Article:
PLUMgrid adds advanced networking to OpenStack Havana

Administrators can set up virtual domains that have their own network topologies

Virtual network infrastructure vendor PLUMgrid is bringing its platform to OpenStack Havana, adding better resiliency and scalability in large environments.

PLUMgrid's goal is to allow network administrators to completely replicate the functions of a physical network in a virtual environment, while at the same time making these networks more agile. The idea is to allow complex network topologies to be created, provisioned and migrated in an automated way.

To offer that on OpenStack, PLUMgrid has developed a plug-in that uses the Neutron (previously known as Quantum) project to integrate its software with the Havana release of the open source cloud platform. The networking capabilities built into OpenStack are only designed to provide basic functionality for configuring flat networks or simple VLAN isolation, but Neutron allows for these features to be extended by opening the door for integration with third-party networking services, including PLUMgrid's, the company said.

So-called virtual domains are the basic building blocks in a PLUMgrid-based network. They are self-contained environments that can be set up for projects, business units or cloud customers. In each virtual domain administrators can, for example, set up routers, switches, load balancers and firewalls.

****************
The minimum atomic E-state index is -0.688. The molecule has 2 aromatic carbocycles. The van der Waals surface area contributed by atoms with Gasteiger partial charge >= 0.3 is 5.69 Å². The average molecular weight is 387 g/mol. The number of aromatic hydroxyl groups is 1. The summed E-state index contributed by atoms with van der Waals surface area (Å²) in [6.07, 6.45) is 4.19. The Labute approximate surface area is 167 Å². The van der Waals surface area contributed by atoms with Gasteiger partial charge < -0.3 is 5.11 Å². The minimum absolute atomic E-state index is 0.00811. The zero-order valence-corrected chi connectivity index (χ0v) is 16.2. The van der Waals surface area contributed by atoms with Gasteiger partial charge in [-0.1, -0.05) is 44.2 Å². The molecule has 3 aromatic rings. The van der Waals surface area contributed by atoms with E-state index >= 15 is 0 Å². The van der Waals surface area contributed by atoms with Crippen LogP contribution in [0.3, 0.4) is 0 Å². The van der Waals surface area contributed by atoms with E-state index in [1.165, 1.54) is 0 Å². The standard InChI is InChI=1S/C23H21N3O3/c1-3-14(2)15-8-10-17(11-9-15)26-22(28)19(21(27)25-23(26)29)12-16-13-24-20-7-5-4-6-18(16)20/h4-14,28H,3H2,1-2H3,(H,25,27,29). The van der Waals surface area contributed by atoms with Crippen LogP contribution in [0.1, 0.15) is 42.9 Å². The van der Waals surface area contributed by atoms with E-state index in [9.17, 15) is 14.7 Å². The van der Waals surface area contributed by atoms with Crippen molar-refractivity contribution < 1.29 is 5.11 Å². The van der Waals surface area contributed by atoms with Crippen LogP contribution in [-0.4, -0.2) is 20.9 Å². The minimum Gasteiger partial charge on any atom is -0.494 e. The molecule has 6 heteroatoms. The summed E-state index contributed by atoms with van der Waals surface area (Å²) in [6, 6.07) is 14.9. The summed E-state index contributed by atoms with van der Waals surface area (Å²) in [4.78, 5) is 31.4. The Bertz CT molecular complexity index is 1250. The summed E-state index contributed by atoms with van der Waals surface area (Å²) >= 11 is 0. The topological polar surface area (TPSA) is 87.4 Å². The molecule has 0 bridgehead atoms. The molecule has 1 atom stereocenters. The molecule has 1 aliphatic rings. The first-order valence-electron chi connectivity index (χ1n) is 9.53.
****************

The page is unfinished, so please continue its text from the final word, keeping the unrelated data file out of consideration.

There are two editions of PLUMgrid's platform: Lite and Pro. The former is priced from US$1,650 per month, and is a good fit for smaller private clouds or test and development environments, according to PLUMgrid's website. The website didn't provide any pricing for the Pro version, but it is aimed at larger private clouds and public clouds, as well as hosting virtual desktops.

On Thursday, PLUMgrid announced that it had joined the Red Hat OpenStack Cloud Infrastructure Partner Network, as well.

PLUMgrid also integrates with VMware vSphere and vCenter to offer similar networking functionality.

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Tags cloud computinginternetNetworkingRed HatInfrastructure servicesPLUMgrid

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Mikael Ricknäs

IDG News Service
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